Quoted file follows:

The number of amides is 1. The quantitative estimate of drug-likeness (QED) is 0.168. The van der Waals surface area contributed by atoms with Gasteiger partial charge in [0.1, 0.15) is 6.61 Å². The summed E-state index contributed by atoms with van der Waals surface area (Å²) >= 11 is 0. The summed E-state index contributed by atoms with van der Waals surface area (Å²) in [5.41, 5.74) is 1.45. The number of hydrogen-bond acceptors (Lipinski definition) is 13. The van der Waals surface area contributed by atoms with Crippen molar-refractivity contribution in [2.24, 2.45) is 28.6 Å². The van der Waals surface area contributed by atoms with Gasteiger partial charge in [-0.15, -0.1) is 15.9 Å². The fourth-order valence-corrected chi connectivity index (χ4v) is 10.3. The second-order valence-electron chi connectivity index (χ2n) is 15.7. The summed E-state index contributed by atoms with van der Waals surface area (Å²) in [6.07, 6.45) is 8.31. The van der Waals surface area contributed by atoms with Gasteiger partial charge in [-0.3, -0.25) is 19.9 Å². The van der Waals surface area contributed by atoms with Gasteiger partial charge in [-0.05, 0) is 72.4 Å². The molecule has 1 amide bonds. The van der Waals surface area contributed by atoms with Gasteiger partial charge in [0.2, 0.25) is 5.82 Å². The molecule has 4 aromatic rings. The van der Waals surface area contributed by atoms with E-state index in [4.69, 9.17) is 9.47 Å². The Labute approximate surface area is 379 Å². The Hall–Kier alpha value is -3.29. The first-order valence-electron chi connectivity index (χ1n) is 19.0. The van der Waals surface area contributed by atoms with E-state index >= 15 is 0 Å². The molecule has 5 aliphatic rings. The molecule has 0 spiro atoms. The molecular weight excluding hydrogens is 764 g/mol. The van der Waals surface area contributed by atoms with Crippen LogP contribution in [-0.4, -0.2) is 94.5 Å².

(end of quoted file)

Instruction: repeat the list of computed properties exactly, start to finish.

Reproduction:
The number of amides is 1. The quantitative estimate of drug-likeness (QED) is 0.168. The van der Waals surface area contributed by atoms with Gasteiger partial charge in [0.1, 0.15) is 6.61 Å². The summed E-state index contributed by atoms with van der Waals surface area (Å²) >= 11 is 0. The summed E-state index contributed by atoms with van der Waals surface area (Å²) in [5.41, 5.74) is 1.45. The number of hydrogen-bond acceptors (Lipinski definition) is 13. The van der Waals surface area contributed by atoms with Crippen molar-refractivity contribution in [2.24, 2.45) is 28.6 Å². The van der Waals surface area contributed by atoms with Gasteiger partial charge in [-0.15, -0.1) is 15.9 Å². The fourth-order valence-corrected chi connectivity index (χ4v) is 10.3. The second-order valence-electron chi connectivity index (χ2n) is 15.7. The summed E-state index contributed by atoms with van der Waals surface area (Å²) in [6.07, 6.45) is 8.31. The van der Waals surface area contributed by atoms with Gasteiger partial charge in [-0.3, -0.25) is 19.9 Å². The van der Waals surface area contributed by atoms with Gasteiger partial charge in [-0.05, 0) is 72.4 Å². The molecule has 1 amide bonds. The van der Waals surface area contributed by atoms with Gasteiger partial charge in [0.2, 0.25) is 5.82 Å². The molecule has 4 aromatic rings. The van der Waals surface area contributed by atoms with E-state index in [4.69, 9.17) is 9.47 Å². The Labute approximate surface area is 379 Å². The Hall–Kier alpha value is -3.29. The first-order valence-electron chi connectivity index (χ1n) is 19.0. The van der Waals surface area contributed by atoms with E-state index >= 15 is 0 Å². The molecule has 5 aliphatic rings. The molecule has 0 spiro atoms. The molecular weight excluding hydrogens is 764 g/mol. The van der Waals surface area contributed by atoms with Crippen LogP contribution in [-0.4, -0.2) is 94.5 Å².